His efforts paid off. In 2008, an NGO donated a two-classroom school building in Mataas and extended various rehabilitation projects in the barangay.
Electricity was restored in early 2009. In 2009, Mataas Elementary School was provided two additional teachers as well as additional classrooms. Students consistently perform well in academic competitions and achievement tests and enrollment has gone up since.
“I always tell my students that if they drop out of school, they waste all the talent and intelligence God gave them,” says Bino. “Studying hard is akin to thanking God for His gift of intelligence.” Many of his students have gone to college because of the inspiring example he set for them”
Keeping Heroes Alive Ambeth R. Ocampo insists in keeping history relevant.
“It’s not a bunch of dates and places to memorize,” explains Ocampo. “It’s our heritage. It has an impact on the way we perceive the world and ourselves.” A historian, popular
Columnist and an educator, Ocampo has taught Philippine history in the University of
the Philippines-Diliman, Ateneo de Manila University and De La Salle University.
Intent on showing the human side of the country’s historical fi gures,
Ocampo makes it a point to share interesting historical anecdotes with his students while presenting the fl ip side of signifi cant events in history. “It’s demystifying history, bringing it back to the facts without robbing it of its importance,” explains Ocampo. “We have so many misconceptions about our nation’s history, it is the educator’s role to correct those misconceptions.”
As chair of the National Historical Institute, Ocampo encourages his students to see history beyond the dates and holidays. “History is about people, it’s about relationships,”
says Ocampo. “I want my students to appreciate history, to appreciate the men and women who have made this country what it is.”
Many of his students enjoy his lectures because he employs creative presentations and a non-traditional teaching style. “History should be taught as a living, breathing subject,” adds Ocampo.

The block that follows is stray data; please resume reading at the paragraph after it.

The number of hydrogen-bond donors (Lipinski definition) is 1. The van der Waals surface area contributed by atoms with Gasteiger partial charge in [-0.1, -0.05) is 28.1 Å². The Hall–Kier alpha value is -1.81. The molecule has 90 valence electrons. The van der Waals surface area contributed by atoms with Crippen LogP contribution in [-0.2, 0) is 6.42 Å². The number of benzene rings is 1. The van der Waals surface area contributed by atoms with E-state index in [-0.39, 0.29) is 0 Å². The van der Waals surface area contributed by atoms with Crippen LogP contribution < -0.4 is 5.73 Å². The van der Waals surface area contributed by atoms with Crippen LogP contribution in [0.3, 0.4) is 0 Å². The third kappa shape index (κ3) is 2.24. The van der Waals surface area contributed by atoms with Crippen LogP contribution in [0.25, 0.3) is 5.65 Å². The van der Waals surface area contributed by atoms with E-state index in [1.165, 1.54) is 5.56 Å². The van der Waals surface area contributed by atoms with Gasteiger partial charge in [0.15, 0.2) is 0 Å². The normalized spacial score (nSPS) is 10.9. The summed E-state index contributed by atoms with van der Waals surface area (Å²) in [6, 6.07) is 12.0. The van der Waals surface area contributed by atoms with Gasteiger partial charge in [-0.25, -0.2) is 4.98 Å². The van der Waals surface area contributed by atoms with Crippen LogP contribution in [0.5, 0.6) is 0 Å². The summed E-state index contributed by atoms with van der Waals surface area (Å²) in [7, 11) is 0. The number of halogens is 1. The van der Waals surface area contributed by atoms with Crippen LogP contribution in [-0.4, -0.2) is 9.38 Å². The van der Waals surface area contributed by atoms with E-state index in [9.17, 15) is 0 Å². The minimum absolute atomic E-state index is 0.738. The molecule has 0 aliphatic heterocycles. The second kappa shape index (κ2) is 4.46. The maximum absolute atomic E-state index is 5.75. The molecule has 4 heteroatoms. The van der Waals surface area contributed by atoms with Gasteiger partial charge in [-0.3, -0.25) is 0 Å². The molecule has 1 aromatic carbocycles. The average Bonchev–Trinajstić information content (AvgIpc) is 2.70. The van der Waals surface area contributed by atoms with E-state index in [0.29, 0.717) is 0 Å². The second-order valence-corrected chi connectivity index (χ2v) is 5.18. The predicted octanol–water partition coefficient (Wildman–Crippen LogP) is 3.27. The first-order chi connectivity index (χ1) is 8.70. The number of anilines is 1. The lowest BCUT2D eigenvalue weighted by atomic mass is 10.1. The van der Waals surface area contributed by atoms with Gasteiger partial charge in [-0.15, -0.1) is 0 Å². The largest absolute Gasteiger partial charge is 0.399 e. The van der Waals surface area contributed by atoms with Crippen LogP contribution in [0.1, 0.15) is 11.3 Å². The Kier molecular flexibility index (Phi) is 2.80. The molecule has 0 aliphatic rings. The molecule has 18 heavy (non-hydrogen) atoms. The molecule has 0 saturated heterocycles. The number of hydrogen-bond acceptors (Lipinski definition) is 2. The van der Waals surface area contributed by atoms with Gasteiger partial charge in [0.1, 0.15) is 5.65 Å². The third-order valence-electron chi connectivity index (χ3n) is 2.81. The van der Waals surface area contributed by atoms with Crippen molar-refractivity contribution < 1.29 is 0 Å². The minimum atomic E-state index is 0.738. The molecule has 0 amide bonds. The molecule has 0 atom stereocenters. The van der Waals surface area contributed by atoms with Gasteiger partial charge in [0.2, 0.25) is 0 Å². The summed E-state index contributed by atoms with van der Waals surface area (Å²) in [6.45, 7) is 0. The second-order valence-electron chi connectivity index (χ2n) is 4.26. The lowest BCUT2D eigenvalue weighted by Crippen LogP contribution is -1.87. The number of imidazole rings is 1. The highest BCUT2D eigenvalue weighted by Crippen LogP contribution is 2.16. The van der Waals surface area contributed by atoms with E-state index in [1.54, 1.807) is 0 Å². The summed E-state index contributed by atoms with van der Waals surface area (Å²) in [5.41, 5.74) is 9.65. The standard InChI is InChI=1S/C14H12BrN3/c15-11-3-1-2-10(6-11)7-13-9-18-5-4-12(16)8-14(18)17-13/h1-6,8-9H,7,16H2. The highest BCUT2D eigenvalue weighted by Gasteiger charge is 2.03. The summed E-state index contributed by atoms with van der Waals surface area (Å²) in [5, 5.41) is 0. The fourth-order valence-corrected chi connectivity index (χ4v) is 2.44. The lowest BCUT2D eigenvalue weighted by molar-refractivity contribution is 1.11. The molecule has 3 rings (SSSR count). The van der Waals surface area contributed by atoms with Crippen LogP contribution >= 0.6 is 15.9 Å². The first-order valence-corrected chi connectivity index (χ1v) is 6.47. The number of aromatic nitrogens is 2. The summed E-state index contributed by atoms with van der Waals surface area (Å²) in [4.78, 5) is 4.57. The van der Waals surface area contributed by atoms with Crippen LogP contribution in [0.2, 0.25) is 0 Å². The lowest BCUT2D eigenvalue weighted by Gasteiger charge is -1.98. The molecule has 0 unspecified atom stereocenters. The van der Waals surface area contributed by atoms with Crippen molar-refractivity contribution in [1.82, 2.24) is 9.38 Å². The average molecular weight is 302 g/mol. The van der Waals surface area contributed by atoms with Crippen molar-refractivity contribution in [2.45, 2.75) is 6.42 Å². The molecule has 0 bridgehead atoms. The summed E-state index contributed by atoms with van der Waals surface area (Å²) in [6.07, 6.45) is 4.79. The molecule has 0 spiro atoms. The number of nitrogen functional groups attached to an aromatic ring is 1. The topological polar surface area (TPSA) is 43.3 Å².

Ocampo has received numerous awards. Among these are the Ten Outstanding Young Men (TOYM) for History in 1997, the Gawad Balagtas Lifetime Achievement Award (Essay) from the Writers Union of the Philippines and the Metrobank Outstanding
Teacher Award in 2006, the Gatpuno Villegas Award/Patnubay ng Sining from the City of Manila for Culture in 2007 and the Commander in the Order of the Knights of Rizal. He has also received the Offi cier de l’Ordre des Arts et Lettres from the Republic of France for his contributions to the arts and letters as writer, academic and cultural administrator, and for his support of cultural exchange between the Philippines and France.
According to Ocampo, even though he has received so much recognition, he believes that he still has a lifetime of teaching and learning to do. “The pursuit of knowledge
and excellence never ends,” says Ocampo. “And the teaching of it, well, that doesn’t end too.
If there is anything the lives of Pinongcos, Dungog, Medina, Bino and Ocampo have shown us, it is this: that heroism isn’t about wars won, monuments erected, countries led and skyscrapers built. For them and for thousands of Filipino educators, heroism is simply taking up the call to serve, to teach and to press on. Our teachers are truly heroes and they must not be left unsung.